33. Editorial Note

Following attacks that took place in parts of I and II Corps on January 30, 1968, a force numbering initially 58,000 and quickly rising to approximately 84,000 Viet Cong (VC) cadre and North Vietnamese Army (NVA) regulars launched an extensive series of coordinated assaults on most of the urban centers of South Vietnam. The Vietnamese Communist leadership in Hanoi had infiltrated forces into these areas over the preceding weeks. The offensive sought to instigate a mass uprising against the Americans and the government in Saigon, generate instability and a loss of security in the South, draw strength away from Khe Sanh, and position North Vietnam favorably in any future peace talks. The insurgents rose up in the capital, the six largest cities of South Vietnam, 36 of 44 provincial capitals, 64 of 242 district centers, and numerous other smaller villages and hamlets. The tactical surprise the NVA/VC achieved was evidenced in the audacious nature of their attacks, which included penetrations by VC sapper teams of the U.S. Embassy compound, the Presidential Palace, and Ton Son Nhut airport in Saigon; damage to ships in Cam Ranh Bay; the seizure of the U.S. military billet in the center of Dalat; and the fall of the ancient imperial capital of Hue to NVA/VC units after an assault lasting only a few hours. A summary of the situation broken down by corps tactical zones in the immediate aftermath of the Tet offensive is in Intelligence Note No. 89, February 1. (National Archives and Records Administration, RG 59, Central Files 1967–69, POL 27 VIET S)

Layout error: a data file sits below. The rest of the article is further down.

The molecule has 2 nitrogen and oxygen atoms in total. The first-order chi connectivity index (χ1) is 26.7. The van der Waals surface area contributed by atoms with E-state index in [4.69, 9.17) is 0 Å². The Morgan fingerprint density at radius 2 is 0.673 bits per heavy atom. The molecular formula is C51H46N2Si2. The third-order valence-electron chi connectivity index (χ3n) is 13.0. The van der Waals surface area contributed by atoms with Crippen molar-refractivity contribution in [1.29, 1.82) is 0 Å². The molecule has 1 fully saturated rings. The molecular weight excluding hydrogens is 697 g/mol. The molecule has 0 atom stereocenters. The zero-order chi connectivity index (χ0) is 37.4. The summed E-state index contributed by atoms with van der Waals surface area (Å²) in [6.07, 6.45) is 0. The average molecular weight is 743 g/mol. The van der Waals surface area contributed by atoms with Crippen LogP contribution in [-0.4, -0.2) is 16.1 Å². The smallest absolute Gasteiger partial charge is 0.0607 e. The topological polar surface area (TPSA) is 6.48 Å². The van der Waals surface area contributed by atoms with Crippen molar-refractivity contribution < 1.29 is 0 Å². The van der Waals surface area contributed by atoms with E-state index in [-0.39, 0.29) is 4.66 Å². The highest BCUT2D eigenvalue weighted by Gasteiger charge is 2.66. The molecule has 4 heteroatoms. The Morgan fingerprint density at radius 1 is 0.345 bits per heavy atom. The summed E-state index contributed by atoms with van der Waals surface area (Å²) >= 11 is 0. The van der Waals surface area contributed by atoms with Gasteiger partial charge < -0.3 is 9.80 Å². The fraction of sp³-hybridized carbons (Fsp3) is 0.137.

The impact of the Tet offensive on the American public was immense. Press reports stressed that the NVA/VC forces had achieved a strategic victory. In retrospect, it became clear that they had suffered a devastating tactical defeat, with the eradication of nearly 70 percent of NVA/VC cadres in the South. In the immediate aftermath, however, public opinion polls reflected that the American public turned sharply against supporting a continuation of President Lyndon Johnson’s effort in Vietnam. For literature describing Tet as the major turning point of the war, see James J. Wirtz, The Tet Offensive: Intelligence Failure in War (Ithaca, NY: Cornell University Press, 1991); Ronnie E. Ford, Tet 1968: Understanding the Surprise (London: Frank Cass, 1995); Peter Braestrup, Big Story (Boulder, CO: Westview Press, 1977); Don Oberdorfer, Tet! (Garden City, NY: Doubleday, 1971); Bruce Palmer, Jr., The 25-Year War: America’s Role in Vietnam (New York: Simon & Schuster, 1985); Eric Hammel, Fire in the Streets: The Battle for Hue—Tet 1968 (New York: Dell, 1992); Larry Berman, Lyndon Johnson’s War (New York: W.W. Norton, 1989); Andrew F. Krepinevich, The Army and Vietnam (Baltimore, MD: The Johnson Hopkins University Press, 1986); Herbert Y. Schandler, The [Page 75] Unmaking of a President: Lyndon Johnson and Vietnam (Princeton, NJ: Princeton University Press, 1977); William C. Westmoreland, A Soldier Reports (New York: Dell, 1976); Samuel Zaffiri, Westmoreland: A Biography of General William C. Westmoreland (New York: William Morrow, 1994); William J. Duiker, The Communist Road to Power in Vietnam (Boulder, CO: Westview Press, 1981); Douglas Pike, War, Peace, and the Viet Cong (Cambridge, MA: MIT Press, 1969); Peter Macdonald, Giap: The Victor in Vietnam (New York: W.W. Norton, 1993); and Cecil B. Currey, Victory at Any Cost: The Genius of Viet Nam’s General Vo Nguyen Giap (Washington: Brassey’s, 1997).